I particularly liked his comments that reinforce my oft-repeated saying that “I have two diseases: Parkinson’s disease and John Schappi’s disease.” (This is an adaptation of a comment I first heard from the moderator of my PD support group, who is a 25-year Parkinson’s survivor.)
I think the same concept applies to everyone dealing with ailments. Yes, Parkinson’s may be a bit more idiosyncratic than most diseases. But I don’t believe there’s any condition where “one size fits all.” Drugs and rehabilitative therapies can create as many individual, specific results as there are people who use them. For that reason, it’s vital we assume active roles in managing our own health care.
Getting back to Michael J. Fox…. He became famous — and beloved — playing Alan P. Keaton on the sitcom Family Ties. His other successes include the Back to the Future trilogy, and his award-winning lead role on Spin City, from which he retired in 2000. That same year, he launched the Michael J. Fox Foundation for Parkinson’s Research, which has become one of the world’s leading organizations in the search for a cure.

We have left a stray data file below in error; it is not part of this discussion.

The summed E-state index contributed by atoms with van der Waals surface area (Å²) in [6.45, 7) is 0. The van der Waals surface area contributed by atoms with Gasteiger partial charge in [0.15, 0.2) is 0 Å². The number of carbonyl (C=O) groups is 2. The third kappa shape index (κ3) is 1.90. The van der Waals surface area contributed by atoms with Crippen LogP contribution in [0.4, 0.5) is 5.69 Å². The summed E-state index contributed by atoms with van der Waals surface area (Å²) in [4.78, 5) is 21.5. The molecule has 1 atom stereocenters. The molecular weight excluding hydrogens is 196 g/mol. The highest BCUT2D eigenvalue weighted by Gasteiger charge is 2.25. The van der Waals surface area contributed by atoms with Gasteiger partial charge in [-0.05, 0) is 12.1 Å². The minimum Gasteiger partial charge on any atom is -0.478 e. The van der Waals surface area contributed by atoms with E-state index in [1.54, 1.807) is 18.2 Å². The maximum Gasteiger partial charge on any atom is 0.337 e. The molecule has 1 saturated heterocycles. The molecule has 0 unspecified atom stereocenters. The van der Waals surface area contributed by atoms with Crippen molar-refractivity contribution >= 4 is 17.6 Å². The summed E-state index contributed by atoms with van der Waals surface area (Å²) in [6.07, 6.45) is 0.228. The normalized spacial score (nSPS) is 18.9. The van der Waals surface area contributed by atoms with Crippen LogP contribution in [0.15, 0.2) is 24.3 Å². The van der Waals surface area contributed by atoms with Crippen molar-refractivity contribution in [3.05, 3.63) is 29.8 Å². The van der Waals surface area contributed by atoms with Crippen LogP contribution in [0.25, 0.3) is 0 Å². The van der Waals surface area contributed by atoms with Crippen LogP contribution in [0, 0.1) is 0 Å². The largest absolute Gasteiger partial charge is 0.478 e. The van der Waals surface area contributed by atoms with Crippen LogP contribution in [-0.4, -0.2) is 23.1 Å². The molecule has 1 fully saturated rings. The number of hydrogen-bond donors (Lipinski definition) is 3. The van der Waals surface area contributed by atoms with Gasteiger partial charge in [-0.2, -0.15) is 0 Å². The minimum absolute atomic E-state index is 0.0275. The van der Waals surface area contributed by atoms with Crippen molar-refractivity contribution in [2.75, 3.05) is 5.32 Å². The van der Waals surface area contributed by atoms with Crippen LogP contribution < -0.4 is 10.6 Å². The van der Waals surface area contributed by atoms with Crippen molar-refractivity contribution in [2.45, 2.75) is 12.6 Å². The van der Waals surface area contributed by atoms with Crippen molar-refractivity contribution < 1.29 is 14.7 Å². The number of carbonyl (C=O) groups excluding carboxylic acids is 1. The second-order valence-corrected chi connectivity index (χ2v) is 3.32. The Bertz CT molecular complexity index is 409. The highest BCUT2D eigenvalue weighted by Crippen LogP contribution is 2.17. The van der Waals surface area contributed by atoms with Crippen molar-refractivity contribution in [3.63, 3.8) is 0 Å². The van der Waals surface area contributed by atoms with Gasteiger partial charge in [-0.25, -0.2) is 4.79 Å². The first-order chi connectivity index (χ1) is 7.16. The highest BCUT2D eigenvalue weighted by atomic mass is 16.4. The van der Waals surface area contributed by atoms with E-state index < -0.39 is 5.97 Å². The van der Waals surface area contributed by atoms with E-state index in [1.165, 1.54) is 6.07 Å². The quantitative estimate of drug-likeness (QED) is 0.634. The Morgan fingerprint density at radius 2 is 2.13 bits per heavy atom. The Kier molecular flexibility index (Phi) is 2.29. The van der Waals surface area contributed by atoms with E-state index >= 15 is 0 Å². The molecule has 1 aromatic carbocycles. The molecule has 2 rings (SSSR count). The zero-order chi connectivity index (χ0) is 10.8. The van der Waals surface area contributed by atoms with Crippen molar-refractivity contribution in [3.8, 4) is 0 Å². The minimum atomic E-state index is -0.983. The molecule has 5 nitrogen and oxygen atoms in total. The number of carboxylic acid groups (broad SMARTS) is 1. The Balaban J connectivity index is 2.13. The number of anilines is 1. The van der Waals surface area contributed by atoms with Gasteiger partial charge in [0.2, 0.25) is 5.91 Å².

I highly recommend his memoir, the New York Times bestseller, Lucky Man.
Finally, here’s what Michael said in a recent interview about coming to terms with the disease:
I don’t look at life as a battle or as a fight. I don’t think I’m scrappy. I’m accepting. I say “living with” or “working through” Parkinson’s. Acceptance doesn’t mean resignation; it means understanding that something is what it is and that there’s got to be a way through it. I look at it like I’m a fluid that’s finding the fissures and cracks and flowing through.